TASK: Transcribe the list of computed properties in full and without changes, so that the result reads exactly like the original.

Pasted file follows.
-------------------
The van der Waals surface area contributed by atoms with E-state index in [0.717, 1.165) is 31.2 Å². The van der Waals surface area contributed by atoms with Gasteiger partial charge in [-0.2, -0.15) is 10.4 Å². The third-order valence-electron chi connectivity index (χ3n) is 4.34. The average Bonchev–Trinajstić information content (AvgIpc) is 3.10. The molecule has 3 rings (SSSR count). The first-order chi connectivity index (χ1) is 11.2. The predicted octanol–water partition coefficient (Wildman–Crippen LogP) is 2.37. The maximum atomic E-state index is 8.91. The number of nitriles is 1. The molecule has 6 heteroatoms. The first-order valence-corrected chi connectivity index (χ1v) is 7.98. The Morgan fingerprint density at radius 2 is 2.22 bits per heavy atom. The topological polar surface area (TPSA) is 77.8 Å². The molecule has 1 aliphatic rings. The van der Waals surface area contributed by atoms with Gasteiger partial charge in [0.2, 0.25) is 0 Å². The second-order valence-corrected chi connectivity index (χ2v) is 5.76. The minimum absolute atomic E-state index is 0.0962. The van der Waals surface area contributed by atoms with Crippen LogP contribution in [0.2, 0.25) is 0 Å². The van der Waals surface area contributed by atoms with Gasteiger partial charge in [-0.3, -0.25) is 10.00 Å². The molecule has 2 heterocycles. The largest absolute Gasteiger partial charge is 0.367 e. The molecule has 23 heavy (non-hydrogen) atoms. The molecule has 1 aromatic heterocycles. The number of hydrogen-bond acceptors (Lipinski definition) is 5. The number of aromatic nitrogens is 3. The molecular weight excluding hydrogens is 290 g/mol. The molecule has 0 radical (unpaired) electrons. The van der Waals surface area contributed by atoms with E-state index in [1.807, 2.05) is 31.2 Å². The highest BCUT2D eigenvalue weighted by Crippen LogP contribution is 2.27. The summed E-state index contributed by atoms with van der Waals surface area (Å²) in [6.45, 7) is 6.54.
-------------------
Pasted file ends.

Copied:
The van der Waals surface area contributed by atoms with E-state index in [0.717, 1.165) is 31.2 Å². The van der Waals surface area contributed by atoms with Gasteiger partial charge in [-0.2, -0.15) is 10.4 Å². The third-order valence-electron chi connectivity index (χ3n) is 4.34. The average Bonchev–Trinajstić information content (AvgIpc) is 3.10. The molecule has 3 rings (SSSR count). The first-order chi connectivity index (χ1) is 11.2. The predicted octanol–water partition coefficient (Wildman–Crippen LogP) is 2.37. The maximum atomic E-state index is 8.91. The number of nitriles is 1. The molecule has 6 heteroatoms. The first-order valence-corrected chi connectivity index (χ1v) is 7.98. The Morgan fingerprint density at radius 2 is 2.22 bits per heavy atom. The topological polar surface area (TPSA) is 77.8 Å². The molecule has 1 aliphatic rings. The van der Waals surface area contributed by atoms with Gasteiger partial charge in [0.2, 0.25) is 0 Å². The second-order valence-corrected chi connectivity index (χ2v) is 5.76. The minimum absolute atomic E-state index is 0.0962. The van der Waals surface area contributed by atoms with Crippen LogP contribution in [0.2, 0.25) is 0 Å². The van der Waals surface area contributed by atoms with Gasteiger partial charge in [-0.3, -0.25) is 10.00 Å². The molecule has 2 heterocycles. The largest absolute Gasteiger partial charge is 0.367 e. The molecule has 23 heavy (non-hydrogen) atoms. The molecule has 1 aromatic heterocycles. The number of hydrogen-bond acceptors (Lipinski definition) is 5. The number of aromatic nitrogens is 3. The molecular weight excluding hydrogens is 290 g/mol. The molecule has 0 radical (unpaired) electrons. The van der Waals surface area contributed by atoms with E-state index in [1.807, 2.05) is 31.2 Å². The highest BCUT2D eigenvalue weighted by Crippen LogP contribution is 2.27. The summed E-state index contributed by atoms with van der Waals surface area (Å²) in [6.45, 7) is 6.54.